New class of drug reduces post-operative vomiting

October 24, 2005

ATLANTA - The results of a new Phase III clinical trial have demonstrated that a new class of drugs, called "NK-1 receptor antagonists," is more effective at reducing vomiting after surgery than the most commonly used drug, according to the Duke University Medical Center researchers who led the trial.

The finding is important, the researchers said, because despite decades of advances in surgical technique and improved anesthetic agents, one out of three patients will still experience nausea and vomiting after surgery. These events not only influence patient satisfaction with their procedure, but can also prolong recovery, lengthen hospital stays and negatively impact the surgery itself, the researchers said.

"There are more than thirty-five million surgical procedures performed each year in the U.S., so postoperative nausea and vomiting is an extremely important health care issue," said Tong Joo (TJ) Gan, M.D., Duke anesthesiologist who led the trial. He presented the results of the trial Oct. 24, 2005, at the annual scientific sessions of the American Society of Anesthesiologists in Atlanta.

"Vomiting is also an issue that most physicians do not take seriously enough -- they see it as a short-term nuisance that will soon pass," Gan said. "However, studies have shown that nausea and vomiting after surgery is the major factor influencing whether or not patients are satisfied with their surgery. When I talk to patients before their surgeries, most are more afraid of the vomiting afterwards than they are of the pain."

"Most of the anti-emetic drugs we have today just aren't that effective in controlling this side effect," Gan continued. "So, an effective drug to treat postoperative vomiting could be a great advance for our patients."

Compared to existing drugs, the NK-1 receptor antagonist blocks at a different site the cascade of biological signals leading to nausea and vomiting. Specifically, 95 percent of patients taking the NK-1 receptor antagonist before surgery did not experience vomiting 24 hours after surgery, compared to 74 percent for the most commonly used drug, ondansetron. The results were similar 48 hours after surgery, 93 percent vs. 67 percent.

"This new drug offers significant advantages in reducing the incidence of vomiting in patients after surgery," said Gan. "This is the first time that an anti-sickness drug provides a sustained protection against postoperative vomiting in more than 90 percent of patients."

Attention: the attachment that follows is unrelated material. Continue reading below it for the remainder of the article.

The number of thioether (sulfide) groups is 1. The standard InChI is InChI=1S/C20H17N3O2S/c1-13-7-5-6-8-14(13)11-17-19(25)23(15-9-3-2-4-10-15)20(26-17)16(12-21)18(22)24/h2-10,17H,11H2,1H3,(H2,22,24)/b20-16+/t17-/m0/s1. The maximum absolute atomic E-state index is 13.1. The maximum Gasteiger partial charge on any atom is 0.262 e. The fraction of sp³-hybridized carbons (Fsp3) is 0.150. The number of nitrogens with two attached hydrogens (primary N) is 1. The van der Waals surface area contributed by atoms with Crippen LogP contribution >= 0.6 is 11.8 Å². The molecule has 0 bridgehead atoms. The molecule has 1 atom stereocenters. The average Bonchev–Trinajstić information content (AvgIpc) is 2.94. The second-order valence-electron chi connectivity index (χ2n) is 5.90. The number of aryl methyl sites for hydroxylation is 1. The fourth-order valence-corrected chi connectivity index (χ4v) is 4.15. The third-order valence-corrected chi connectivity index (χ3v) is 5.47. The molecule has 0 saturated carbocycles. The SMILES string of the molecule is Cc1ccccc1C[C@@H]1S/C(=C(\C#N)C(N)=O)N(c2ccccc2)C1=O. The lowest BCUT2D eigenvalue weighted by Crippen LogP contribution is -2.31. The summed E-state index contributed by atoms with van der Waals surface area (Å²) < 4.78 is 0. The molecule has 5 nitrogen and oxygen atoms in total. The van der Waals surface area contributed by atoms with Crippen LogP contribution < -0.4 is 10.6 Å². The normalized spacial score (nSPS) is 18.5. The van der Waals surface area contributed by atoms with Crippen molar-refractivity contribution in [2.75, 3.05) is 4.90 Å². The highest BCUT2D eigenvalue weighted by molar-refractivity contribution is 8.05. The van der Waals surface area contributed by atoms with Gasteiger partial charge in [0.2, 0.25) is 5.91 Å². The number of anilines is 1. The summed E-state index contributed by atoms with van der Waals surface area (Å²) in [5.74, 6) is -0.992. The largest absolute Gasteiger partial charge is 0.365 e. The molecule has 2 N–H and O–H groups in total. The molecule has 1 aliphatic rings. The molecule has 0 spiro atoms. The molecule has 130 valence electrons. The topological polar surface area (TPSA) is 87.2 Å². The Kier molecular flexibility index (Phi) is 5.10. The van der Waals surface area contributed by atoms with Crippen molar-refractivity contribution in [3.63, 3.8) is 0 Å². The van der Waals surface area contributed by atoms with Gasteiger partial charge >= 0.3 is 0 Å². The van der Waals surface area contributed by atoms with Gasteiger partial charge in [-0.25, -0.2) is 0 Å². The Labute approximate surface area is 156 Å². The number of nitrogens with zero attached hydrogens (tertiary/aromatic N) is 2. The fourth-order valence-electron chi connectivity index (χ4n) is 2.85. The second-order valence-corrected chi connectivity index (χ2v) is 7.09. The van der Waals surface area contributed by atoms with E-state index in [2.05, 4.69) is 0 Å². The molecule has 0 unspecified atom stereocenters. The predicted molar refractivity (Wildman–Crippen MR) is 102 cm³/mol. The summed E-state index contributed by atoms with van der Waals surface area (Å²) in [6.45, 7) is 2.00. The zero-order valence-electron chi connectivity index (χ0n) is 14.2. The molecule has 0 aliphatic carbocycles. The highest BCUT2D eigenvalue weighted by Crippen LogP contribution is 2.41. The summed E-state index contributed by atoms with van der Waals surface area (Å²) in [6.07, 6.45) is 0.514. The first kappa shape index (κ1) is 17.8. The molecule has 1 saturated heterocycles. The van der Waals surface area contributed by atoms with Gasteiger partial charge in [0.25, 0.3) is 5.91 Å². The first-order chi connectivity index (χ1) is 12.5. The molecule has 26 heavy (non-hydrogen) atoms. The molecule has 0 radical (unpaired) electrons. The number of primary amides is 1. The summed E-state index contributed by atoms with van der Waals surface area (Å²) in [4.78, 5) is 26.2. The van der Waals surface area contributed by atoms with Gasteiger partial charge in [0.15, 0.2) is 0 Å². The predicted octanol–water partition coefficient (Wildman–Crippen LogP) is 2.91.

While the trial found a significant improvement in the incidence of vomiting, there was little difference between the two drugs in reducing nausea. Also, Gan said, the NK-1 receptor antagonist was well-tolerated by the patients enrolled in the trial.

For the trial, researchers from 30 centers enrolled 805 patients who were receiving general anesthesia for abdominal surgery requiring overnight hospitalization. Patients were randomized to receive either a high or a low dose of the NK-1 receptor antagonist. The NK-1 receptor antagonist was given orally one hour prior to surgery, while ondansetron was administered at the beginning of surgery..

While both groups who received the NK-1 receptor antagonist had significantly higher reductions in vomiting when compared to ondansetron, patients on the higher dose experienced the highest reductions.

The currently used drugs, like ondansetron, block signals in the gut and chemoreceptor trigger zone (CTZ), which is located in the brainstem. Typically, a nausea impulse begins in the CTZ, travels to the vomiting center within the brain, and then on to the stomach, Gan explained.

"However, not only are there NK-1 receptors in the CTZ, they are also present in abundance in the brain's vomiting center," Gan continued. "So while the NK-1 receptor antagonist has an effect on the CTZ, it can also effectively block the impulses farther downstream."

Gan said that future studies will explore combining the NK-1 receptor antagonist with other anti-nausea medications to see if the overall rate of postoperative nausea and vomiting (PONV) can be reduced even more.

According to Gan, patients undergoing certain procedures tend to have higher rates of PONV. For example, more than 70 percent of patients undergoing brain surgery suffer from PONV. Since the act of vomiting can raise the pressure within brain, controlling this side effect is quite important for the medical recovery of these patients, Gan said. The same holds true for patients undergoing surgery of the upper gastrointestinal tract, he added, since the act of vomiting could cause sutures to come apart.
The trial was funded by Merck Research Laboratories, the developer of NK-1 receptor antagonist known generically as aprepitant. Gan has no financial interests in Merck.

Duke University Medical Center

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